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a global missile defense network is that so can washington avoid the system. well i don't know whether they can it's just a shame that we're at that point but you know i'd like to see less of these weapons and less of the reason to build these defensive weapons. and it's almost no one no matter where we stand on the rhetoric you know there's a lot of propagandizing our government has to speak to a certain group of people or be pressured by certain groups of people i imagine that's true in all countries that they can't look we because they want their government to defend up so i think they they have their motivation they're justified but my argument since i don't know all those details is that we ought to have an open ear and not. be doing things that amplifies the disagreements because i think that's more likely to have an accidental breakdown you know it might be
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just rhetoric strong rhetoric and show that we're. both sides are tough but eventually you know action is going to happen and then there are ramifications that to me is something that we should all be concerned about looking at the bigger picture as well be unveiling of the weapons well and convince the us to reconsider that withdrawal from the i.n.f. treaty. how i wish. i think it be hard for. him to swallow that no i don't think they'll reconsider it this is hope it a few of us can make the point that it wasn't necessary and that we ought to go forward with. you know doing what maybe they did it for was to build more weapons you know for us to go on more weapons so if we can't get back in the treaty an agreement we ought to get people on our side to understand that we don't need more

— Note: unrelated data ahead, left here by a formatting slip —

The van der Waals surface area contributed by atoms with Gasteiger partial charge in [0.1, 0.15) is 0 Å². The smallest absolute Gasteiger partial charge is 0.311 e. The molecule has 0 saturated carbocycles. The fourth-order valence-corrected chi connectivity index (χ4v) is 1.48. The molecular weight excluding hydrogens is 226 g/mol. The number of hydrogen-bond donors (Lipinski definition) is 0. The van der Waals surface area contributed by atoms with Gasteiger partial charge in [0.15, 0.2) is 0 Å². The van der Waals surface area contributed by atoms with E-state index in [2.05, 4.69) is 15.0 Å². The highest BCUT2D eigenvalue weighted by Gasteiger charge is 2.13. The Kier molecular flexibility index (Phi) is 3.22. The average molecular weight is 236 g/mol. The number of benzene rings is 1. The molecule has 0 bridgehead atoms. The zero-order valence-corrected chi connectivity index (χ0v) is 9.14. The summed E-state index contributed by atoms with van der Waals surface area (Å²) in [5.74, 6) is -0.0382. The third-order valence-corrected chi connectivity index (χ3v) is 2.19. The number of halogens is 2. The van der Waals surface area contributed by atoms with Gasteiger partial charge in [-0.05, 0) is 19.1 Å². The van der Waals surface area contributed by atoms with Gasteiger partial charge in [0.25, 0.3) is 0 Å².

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weapons and besides i think united states is pretty strong you know we spend the most money on weaponry i don't feel intimidated if somebody is going to attack is that we can make mistakes and we do spend a lot of money but we also know that compared to what the other countries are spending and what we spend it's there's no it's not a close close close because we spend more than probably the next ten countries all put together so i think i think we're a lot safer then the people in washington and the people who build our weapons claim we are because even if it's not for the fact of aggression and starting a war i think people when they make profits building weapons there are likely to promote problems well thank you for your thoughts on the address today mike asked for me u.s. congressman ron paul thank you. the